Aside from working in the TV industry, I am also a television fan and I use vast amounts of the product. In other words, I watch way too much TV!

The year is coming to a close and owing to my ridiculous travel schedule, business and family obligations, I just haven’t had time to consume as much TV as I would in a normal week. In fact, I only got to watch three and a half primetime shows: Two episodes of Grey’s Anatomy, Boston Legal, Jericho, and a few segments of Jericho’s companion broadband offering on (That’s the half show).

I watched none of it in real time. I waited until 20 minutes after the start of Grey’s to watch so I could fast forward through the commercials, I watched a DVR copy of Boston Legal during Jericho’s broadcast so I could then watch Jericho without commercials afterwards (an 88 minute experience instead of a 120 minute experience). 100 percent of my broadcast media consumption this week was done without having to view one commercial message. It gets worse.

As I said, I am a TV fan and I have become somewhat hooked on Jericho. I know it is just another serialized TV drama, but I like it so don’t go rolling your eyes like that — I can see you!

CBS has done a pretty good job of asking fans to visit to get more involved in the show. I have never been interested in doing so. For whatever reason, this week’s episode inspired me (as a fan, not a critic) to visit the website to learn more about the “Hawkins” character. As companion websites go, Jericho’s is about average. Like so many similar sites, it doesn’t quite know what it’s trying to be. It’s half fan site and half show extension.

Be that as it may, I was compelled by the creative on the site to watch a couple of the short broadband pieces. One was about surveillance. It was shot specifically for the web and, to be honest, it was pretty weak compared to the show it was supporting. And, the subject matter was only tangentially related to the show. It was a big reach from both a creative and production point of view. As a stand-alone piece of video, it would never be seen on the CBS television network, which begs the question, “why associate such low-end production with a Primetime show?” I watched all if it, but I won’t ever need to do it again. I was not compelled to watch any of the other pieces listed on the site. There was another video on CBS innertube, that looked interesting, it was a joyful romp through the pilot episode narrated by the show’s producers. I made it about half way through the 10-minute segment before I could take no more.

But here’s the extraordinary part — the only commercial advertisements I saw this week were the two pre-roll ads on I had no choice, they were baked into the two video streams I chose to watch. Now, with a gun to my head, I couldn’t tell what the spots were for, or anything about them. I don’t remember the product or service being advertised because I instantly recognized it as an irrelevant piece of video content and automatically tuned it out. But, that fact is not measurable by any analytics tools yet invented, so will get credit for rolling two spots that they can be sure were seen. They can report the C-class of my IP address, know my general location, report the duration of my “engagement,” they can report all kinds of mumbo jumbo stuff that media types can model against specific econometric requirements. They can create an excellent post-buy report and count my views as valid and meaningful. They will!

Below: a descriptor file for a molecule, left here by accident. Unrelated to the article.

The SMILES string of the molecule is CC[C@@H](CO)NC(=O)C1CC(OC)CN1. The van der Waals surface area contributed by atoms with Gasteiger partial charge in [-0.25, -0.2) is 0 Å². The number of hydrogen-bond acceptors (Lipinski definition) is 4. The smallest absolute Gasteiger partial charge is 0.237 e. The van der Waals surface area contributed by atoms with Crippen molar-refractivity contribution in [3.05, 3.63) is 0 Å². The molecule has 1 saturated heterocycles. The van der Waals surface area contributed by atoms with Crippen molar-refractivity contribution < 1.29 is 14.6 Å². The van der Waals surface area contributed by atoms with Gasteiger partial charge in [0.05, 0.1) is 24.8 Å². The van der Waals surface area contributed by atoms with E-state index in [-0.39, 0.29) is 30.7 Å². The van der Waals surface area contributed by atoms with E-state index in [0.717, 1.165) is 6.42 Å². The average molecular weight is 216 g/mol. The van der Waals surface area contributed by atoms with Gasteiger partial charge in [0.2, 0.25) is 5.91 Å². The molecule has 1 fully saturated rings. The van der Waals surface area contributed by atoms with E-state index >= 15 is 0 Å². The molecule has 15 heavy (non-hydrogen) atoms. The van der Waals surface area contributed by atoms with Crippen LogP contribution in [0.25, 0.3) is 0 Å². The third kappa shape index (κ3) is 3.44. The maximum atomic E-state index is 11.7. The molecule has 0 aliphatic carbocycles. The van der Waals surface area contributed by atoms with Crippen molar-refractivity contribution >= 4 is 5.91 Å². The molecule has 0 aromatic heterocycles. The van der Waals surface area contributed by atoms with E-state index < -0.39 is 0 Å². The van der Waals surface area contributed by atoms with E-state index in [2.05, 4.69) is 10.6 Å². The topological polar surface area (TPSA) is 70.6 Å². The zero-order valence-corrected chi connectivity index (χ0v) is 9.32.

On the other hand, they will have no way of knowing that I skipped every single broadcast commercial this week. ABC and CBS will still be able to charge all of their respective advertisers for me. I’m a viewer (though not a Nielsen Media Research Household), I figure into the sample and I’ll be demographically counted and charged for. Oops!

Depending on who you ask, DVR penetration is somewhere between 10-12 percent of TV households, so this is not a huge deal today. And my companion website experience was not emotionally satisfying and I will not be returning to the site any time soon, so there really may not be a story here. Or is there? Is it possible that network promotional billboards and bumpers hawking website visits are actually driving web traffic? Of course it is. Is it possible that CBS and the other networks (more importantly the studios) will realize that they could have seriously hooked me into a meaningful consumer/fan/show/studio/network relationship on the web that ultimately could be used to drive transactions? They should —

This was a busy week, and it’s still early in the DVR, companion Website business. But, small behavioral changes can foretell huge financial changes. How many broadcast ads did you see this week? Food for thought. Shelly Palmer

About Shelly Palmer

Shelly Palmer is the Professor of Advanced Media in Residence at Syracuse University’s S.I. Newhouse School of Public Communications and CEO of The Palmer Group, a consulting practice that helps Fortune 500 companies with technology, media and marketing. Named LinkedIn’s “Top Voice in Technology,” he covers tech and business for Good Day New York, is a regular commentator on CNN and writes a popular daily business blog. He's a bestselling author, and the creator of the popular, free online course, Generative AI for Execs. Follow @shellypalmer or visit



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